It was a beautiful summer evening in Milwaukee and some friends and I decided to meet up at our favorite park to toss our light-up frisbee. We gathered around 9:30pm and spent the next couple hours happily tossing the disc... We also spent the next couple hours keeping a constant eye out for the police. This is because all the parks in our area “close” at 10pm and it is technically illegal to be in this public space at night.

Do you have this same issue in your town? It strikes me as strange and unnecessary to designate a closing time for something that is nothing but pleasant and safe during daytime hours. I understand that in some areas, parks--particularly large ones--can be magnets for drug dealing and other crime at night. But I know plenty of parks in safe neighborhoods — like the one we were playing frisbee in — where this activity is unlikely to occur.  Someone who wants to commit a crime is going to find a place to do it, regardless. So why should I be prevented from enjoying a neighborhood amenity after the clock strikes 10?

Parks should be open to their communities for late night joggers, people walking home who wish to take a shortcut (i.e. the most logical route), frisbee players like us, and 2nd and 3rd shifters who want to walk their dogs when they get done with work. There are a multitude of reasons why someone might want to be in a park after dark, and most of them are completely safe and reasonable. Jane Jacobs’ “eyes on the street” concept works well here. If the park is accessible throughout the night, presumably the many individuals who would be utilizing it in legitimate, legal ways could keep a lookout out for those who might be using it in an unsafe and illegal manner, as well as keeping one another safe with their presence.

This seems particularly doable in smaller parks where houses and businesses surrounding the park can keep an eye and ear on what’s happen within. It may not work quite as well with large parks. Andrew Price wrote a great article categorizing parks as "Grand" or "Neighborhood," that delves further into this distinction.

In The Death and Life of Great American Cities, Jane Jacobs advocates for smaller parks, not surrounded by hedges or other view-obstructing things. Parks built like this should easily facilitate safety no matter the time of day. As Jacobs’ writes, “Effective neighborhood physical planning for cities should aim [...] to use parks and squares and public buildings as part of [the] street fabric; use them to intensify and knit together the fabric’s complexity and multiple use. They should not be used to island off different uses from each other” (129).  (A side note: Jacobs' chapter on parks is a fascinating read, and I take issue with a few of her arguments, but this point is salient.)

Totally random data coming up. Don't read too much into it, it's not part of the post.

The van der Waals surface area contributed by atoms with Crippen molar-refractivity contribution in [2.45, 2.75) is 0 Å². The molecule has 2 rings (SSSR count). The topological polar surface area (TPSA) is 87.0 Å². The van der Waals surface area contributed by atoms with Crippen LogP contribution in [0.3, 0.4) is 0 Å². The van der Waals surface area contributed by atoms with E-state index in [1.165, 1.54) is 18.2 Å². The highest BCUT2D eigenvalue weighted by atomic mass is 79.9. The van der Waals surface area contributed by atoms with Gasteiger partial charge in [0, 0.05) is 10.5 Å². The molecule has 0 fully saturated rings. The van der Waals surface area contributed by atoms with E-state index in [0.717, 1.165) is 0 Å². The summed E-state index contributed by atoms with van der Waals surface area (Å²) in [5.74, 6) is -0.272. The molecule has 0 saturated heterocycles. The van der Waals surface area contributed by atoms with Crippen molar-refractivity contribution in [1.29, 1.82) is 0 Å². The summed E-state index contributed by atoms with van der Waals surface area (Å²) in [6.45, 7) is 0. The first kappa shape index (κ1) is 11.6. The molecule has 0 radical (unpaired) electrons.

Photo from Pixabay

Photo from Pixabay

In other words, a park should not be just a basketball court for teenagers or just a playground for children or just a pond for ducks — it should serve multiple uses so that it is almost constantly in use. This keeps it safe, purposeful and lively. According to Jacobs’, parks work best when they are fully part of their cities, just like homes and shops and schools and sidewalks.

By making parks “out of bounds” after dark for the people who live around them, care for them, and frequently use them, local governments are preventing this natural, diverse use from occurring.

Now, I understand that residents in a quiet neighborhood might be worried about excessive noise in a nearby park at night (or have any number of other concerns), but I think those could be handled with existing laws (against loud music after midnight, for instance) and police patrols. We don’t close the streets after a certain hour because idiots might be driving home drunk or otherwise causing problems in the road. Why should a pedestrian amenity like a park be any different?

To me, this blanket law falls into a category with other laws like zoning and street width requirements, that have been put in place because a couple people made a couple mistakes, and suddenly someone in charge decided the only way to stop these things from happening was to ban it for everyone. Obviously closing parks at night does not lead to thousands of pedestrian deaths a year like our current method of street design does, but it still seems superfluous and overreaching.

Maybe I’m crazy. But I’d like to see more neighborhood parks stay open 24 hours and see how it goes.

A different version of this essay was originally published in 2015. All photos by the author unless otherwise indicated.


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